Termites found in Belgium for the first time

Reticulitermes flavipes, a termite species found in Belgium that could thrive in colder climates. (Photo: Judy Gallagher, [CC BY 2.0] , via Wikimedia Commons)

Biologists have confirmed the presence of three different species of termites in Belgium for the first time. Because these tropical insects eat wood, they can cause damage to buildings and other wooden structures. Termites may have arrived here via imported infested wood products. One of the three species can survive cooler climates and may spread further.

Termites are small, soft-bodied insects that often go unnoticed until they cause significant damage. Known for their ability to digest wood, these pests play a crucial role in breaking down dead trees in natural ecosystems. However, when they invade human spaces, their wood-eating habits can lead to severe structural damage.

Most termites live in colonies that include workers, soldiers and a queen, similar to ants. These colonies can be massive, with populations reaching millions, building intricate networks of tunnels and nests hidden inside walls, under floors, or underground. In Europe, termites are primarily found in southern regions where the climate is warmer, with the highest incidences reported in Spain, Portugal, Italy, and southern France.

Termites can cause extensive damage to buildings, furniture, and wooden structures by eating the wood from the inside out, leading to weakened foundations and structural failures, posing serious safety risks. As termites spread into new areas, the risk of infestations increases. While they play an important role in nature, their presence in homes and buildings is far from beneficial. Understanding their habitat, spread, and potential damage is essential for protecting properties from these tiny yet formidable insects.

Reticulitermes flavipes  (Photo: Judy Gallagher, [CC BY 2.0], via Flickr)
Cryptotermes brevis. (Photo: David Mora del Pozo, CC BY-SA 3.0 , via Wikimedia Commons)
Reticulitermes banyulensis . (Photo: Hans Hillewaert [CC BY-NC-ND 2.0], via Flickr)

Termites in Belgium

In 2020, a family in the municipality of Uccle (Brussels-Capital region) noticed unusual flying insects in their house. When they sent these insects for investigation, the team at BopCo (Barcoding Facility for Organisms and Tissues of Policy Concern) identified them as powderpost termites (Cryptotermes brevis). In 2021, another family elsewhere in Brussels, encountered Reticulitermes banyulensis termites. Both infestations likely resulted from importing infested wood (furniture, building materials, souvenirs) from tropical areas.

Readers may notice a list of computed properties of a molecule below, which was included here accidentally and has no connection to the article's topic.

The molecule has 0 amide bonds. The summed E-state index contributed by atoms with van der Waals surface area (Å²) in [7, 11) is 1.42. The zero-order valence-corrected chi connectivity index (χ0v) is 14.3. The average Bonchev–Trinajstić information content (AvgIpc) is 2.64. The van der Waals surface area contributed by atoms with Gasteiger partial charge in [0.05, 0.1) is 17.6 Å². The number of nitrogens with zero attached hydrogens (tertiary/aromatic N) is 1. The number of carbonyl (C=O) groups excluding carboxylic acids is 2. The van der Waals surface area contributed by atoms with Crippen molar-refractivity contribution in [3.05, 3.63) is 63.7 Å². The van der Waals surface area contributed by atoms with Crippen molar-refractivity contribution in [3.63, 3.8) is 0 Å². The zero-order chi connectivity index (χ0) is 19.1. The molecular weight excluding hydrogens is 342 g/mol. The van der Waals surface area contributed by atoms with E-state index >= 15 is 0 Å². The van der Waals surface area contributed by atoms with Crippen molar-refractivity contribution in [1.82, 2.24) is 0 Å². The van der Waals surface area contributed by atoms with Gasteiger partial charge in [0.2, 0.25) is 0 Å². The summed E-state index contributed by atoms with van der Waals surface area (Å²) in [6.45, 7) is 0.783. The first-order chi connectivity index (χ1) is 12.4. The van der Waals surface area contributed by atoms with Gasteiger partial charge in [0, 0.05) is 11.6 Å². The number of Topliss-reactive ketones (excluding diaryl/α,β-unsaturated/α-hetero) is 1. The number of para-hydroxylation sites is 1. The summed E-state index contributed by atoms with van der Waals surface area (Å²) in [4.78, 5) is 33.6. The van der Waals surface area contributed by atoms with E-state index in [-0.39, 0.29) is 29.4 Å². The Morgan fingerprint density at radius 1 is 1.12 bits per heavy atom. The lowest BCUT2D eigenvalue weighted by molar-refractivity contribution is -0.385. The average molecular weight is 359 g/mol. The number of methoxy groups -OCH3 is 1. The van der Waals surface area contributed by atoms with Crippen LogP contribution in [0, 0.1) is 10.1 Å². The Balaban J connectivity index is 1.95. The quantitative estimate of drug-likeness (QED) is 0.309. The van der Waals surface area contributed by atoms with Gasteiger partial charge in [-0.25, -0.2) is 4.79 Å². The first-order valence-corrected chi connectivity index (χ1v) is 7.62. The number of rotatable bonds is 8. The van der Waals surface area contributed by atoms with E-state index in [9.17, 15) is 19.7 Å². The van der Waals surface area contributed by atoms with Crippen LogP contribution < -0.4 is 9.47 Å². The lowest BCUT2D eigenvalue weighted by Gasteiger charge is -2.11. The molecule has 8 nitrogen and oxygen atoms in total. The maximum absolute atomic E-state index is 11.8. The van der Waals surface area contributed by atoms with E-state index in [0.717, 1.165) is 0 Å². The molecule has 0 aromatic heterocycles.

Fortunately, these species thrive only in warm climates, so the risk of spreading or establishing nests outdoors in Belgium is low – for now. Cryptotermes brevis is a notable pest in Spain and Portugal, including the Azores. Reticulitermes banyulensis is only found in Spain and southern France and is not known as an invasive species, so there is a low likelihood of spreading in our natural environments.

However, another infestation was also discovered in 2021 in a greenhouse in Brugelette (Hainaut province). This one involved the eastern subterranean termite (Reticulitermes flavipes), and the infestation was reported to have spread to the adjoining garden. Unlike the other two species, Reticulitermes flavipes is well-adapted to cooler climates. It has long been established in France and was recently found in the Netherlands. This indicates a potential to thrive outdoors in Belgium, increasing the risk of spreading and establishing in new locations.

Mitigating the risk

Given the potential damage these termite species can cause, it is crucial to monitor and manage these populations carefully. Preventive measures and early detection are key to mitigating the impact of invasive termites on wooden structures in Belgium.

The study has been published in BioInvasive Records.

About the research team

Species identification can be challenging and often requires specialized expertise. Sometimes, samples are too damaged, come from a specific life stage (such as egg or larva), or belong to a group with characteristics that are difficult or impossible to identify using morphology alone. In these cases, the BopCo identification service can be contacted. BopCo specializes in the identification of species of policy concern using DNA-based methods and is run jointly by the Institute of Natural Sciences and the Royal Museum for Central Africa.

In collaboration with entomologists Wouter Dekoninck (Institute of Natural Sciences) and Yves Roisin (Université Libre de Bruxelles), the team identified these termite species using both morphological and DNA methods.